Ok, so…teaching kids to code: yay or nay? It’s something that has been in our frame of mind for a while now. Maybe the next generation should be proficient in how the digital world is made, taking into account how much time we already spend in it. It should be a no-brainer, then, right? Of course they should! Take my money already and shove some programming skills into my son’s skull.
But wait. Is it really that necessary? What would they actually learn?
In an article from Hackaday, AI Williams shares some of my doubts. He writes: “When you teach a kid to code, what benefit do they actually get? I mean, we can all agree that teaching a kid Python isn’t necessarily going to help them get a job in 10 years because Python will probably not be the hot language in a decade. But if we are just teaching Python, that’s the real problem. A Python class should teach concepts and develop intuition about how computers solve problems. That’s a durable skill.”
Williams seems to be concerned about the specifics; about how the stuff we know today (python language, in this case) might not be the most useful in the future. Joe Morgan — writing for Slate—, on the other hand, is troubled with the idea of programming itself, and how it’s being sold to children and schools and academies willing to teach this.
He explains: “Coding books for kids present coding as a set of problems with “correct” solutions. And if your children can just master the syntax, they’ll be able to make things quickly and easily. But that is not the way programming works. Programming is messy. Programming is a mix of creativity and determination. Being a developer is about more than syntax, and certain skills can only be taught to the very young.”
Both of them seem to have some criticisms towards the models offered to children and, even though they say it from different corners, both seem to think it would be better to have a more holistic approach to learning code.
What I’ve seen recently while researching about this topic is that, yes, kids should learn about this, but not through just a learning system of syntax and languages because, 1. they will probably become obsolete or change, and 2. coding has to do more with certain logical ways of thinking than with the languages themselves.
So what should we do? How should we teach the next generation a way into the digital universe? Just tell them about this abstract thing that coding is? To learn how to solve problems? Isn’t that a little vague for a child?
I offer an alternate solution.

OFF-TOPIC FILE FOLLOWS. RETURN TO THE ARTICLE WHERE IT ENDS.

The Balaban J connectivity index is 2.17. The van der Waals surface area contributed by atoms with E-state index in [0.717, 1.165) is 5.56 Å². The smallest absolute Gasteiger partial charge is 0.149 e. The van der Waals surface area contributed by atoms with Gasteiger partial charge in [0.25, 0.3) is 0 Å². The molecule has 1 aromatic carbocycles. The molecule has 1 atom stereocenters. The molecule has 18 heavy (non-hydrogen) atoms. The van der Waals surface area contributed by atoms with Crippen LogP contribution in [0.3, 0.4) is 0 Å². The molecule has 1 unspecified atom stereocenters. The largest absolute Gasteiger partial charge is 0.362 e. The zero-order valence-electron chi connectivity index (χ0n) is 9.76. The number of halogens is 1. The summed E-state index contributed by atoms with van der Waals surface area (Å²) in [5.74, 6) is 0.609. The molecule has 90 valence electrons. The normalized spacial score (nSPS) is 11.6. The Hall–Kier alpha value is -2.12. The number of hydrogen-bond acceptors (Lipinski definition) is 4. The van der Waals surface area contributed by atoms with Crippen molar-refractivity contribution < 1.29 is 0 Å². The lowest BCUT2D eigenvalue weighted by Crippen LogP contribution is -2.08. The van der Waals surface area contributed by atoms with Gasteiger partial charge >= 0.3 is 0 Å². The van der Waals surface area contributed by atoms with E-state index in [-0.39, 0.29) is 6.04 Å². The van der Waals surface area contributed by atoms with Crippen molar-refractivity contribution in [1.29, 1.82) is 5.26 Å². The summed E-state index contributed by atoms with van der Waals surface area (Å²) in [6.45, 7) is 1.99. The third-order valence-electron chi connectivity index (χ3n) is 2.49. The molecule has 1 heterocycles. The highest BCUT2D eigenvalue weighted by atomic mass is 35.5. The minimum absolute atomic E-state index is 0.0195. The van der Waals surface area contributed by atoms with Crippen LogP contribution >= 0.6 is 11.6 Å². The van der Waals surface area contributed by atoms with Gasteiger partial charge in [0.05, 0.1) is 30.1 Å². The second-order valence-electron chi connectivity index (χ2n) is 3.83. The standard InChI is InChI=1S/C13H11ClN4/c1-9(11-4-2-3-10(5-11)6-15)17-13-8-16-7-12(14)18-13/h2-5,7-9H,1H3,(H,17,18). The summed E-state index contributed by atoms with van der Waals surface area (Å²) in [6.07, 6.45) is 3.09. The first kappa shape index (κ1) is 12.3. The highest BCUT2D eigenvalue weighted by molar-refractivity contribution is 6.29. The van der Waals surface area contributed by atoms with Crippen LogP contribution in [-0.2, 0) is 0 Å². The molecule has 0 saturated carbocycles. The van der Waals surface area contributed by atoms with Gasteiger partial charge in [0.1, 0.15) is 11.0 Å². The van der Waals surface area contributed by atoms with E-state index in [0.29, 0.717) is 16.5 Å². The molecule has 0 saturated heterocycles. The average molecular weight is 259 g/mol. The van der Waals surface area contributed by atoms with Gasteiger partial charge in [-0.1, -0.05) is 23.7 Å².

Hear me out. What if we get kids into programming and coding with the use of No-Code and Low-Code tools? I know, I know, it sounds counterintuitive, but let me explain. For kids to get excited about this stuff, it can’t be an abstract explanation about how coders solve problems and think creatively because, well, a lot of people do that in different fields and, also, it doesn’t sounds very exciting to not be able to visualize what your doing or why you’re learning it (I’m looking at you, high school algebra). But you do need to learn about certain logics and patterns of thinking and, well, I think tools like Webflow or Bubble might be able to show that, using a graphic interface AND letting the kids see what they create almost immediately.
And that is the other mayor thing: early sense of accomplishment. Try teaching guitar to a kid. You plan out your classes to teach him chords, scales and music theory. It is most likely that he’ll get bored soon and drop out. Now, try teaching him a couple of chords. Now use those chords to teach him a song he knows. When he understands that this knowledge is useful and is fun, he will want more. Early accomplishments using No-Code tools are almost guaranteed and the process to get there is clear and didactic, if we think of things like drag-and-drop or click-and-point interfaces.
So, maybe, just maybe, that is something we should try. I know this is probably not the best expression when talking about children, but I think we should use the No-Code tools as a gateway drug (yup, it’s weird) for future coders and developers. Tools will change, and technology will change, but if we reward children with early accomplishments, if they understand why programming might be useful later in their lives and get excited about it, maybe we will be fine in the end. And they will be fine.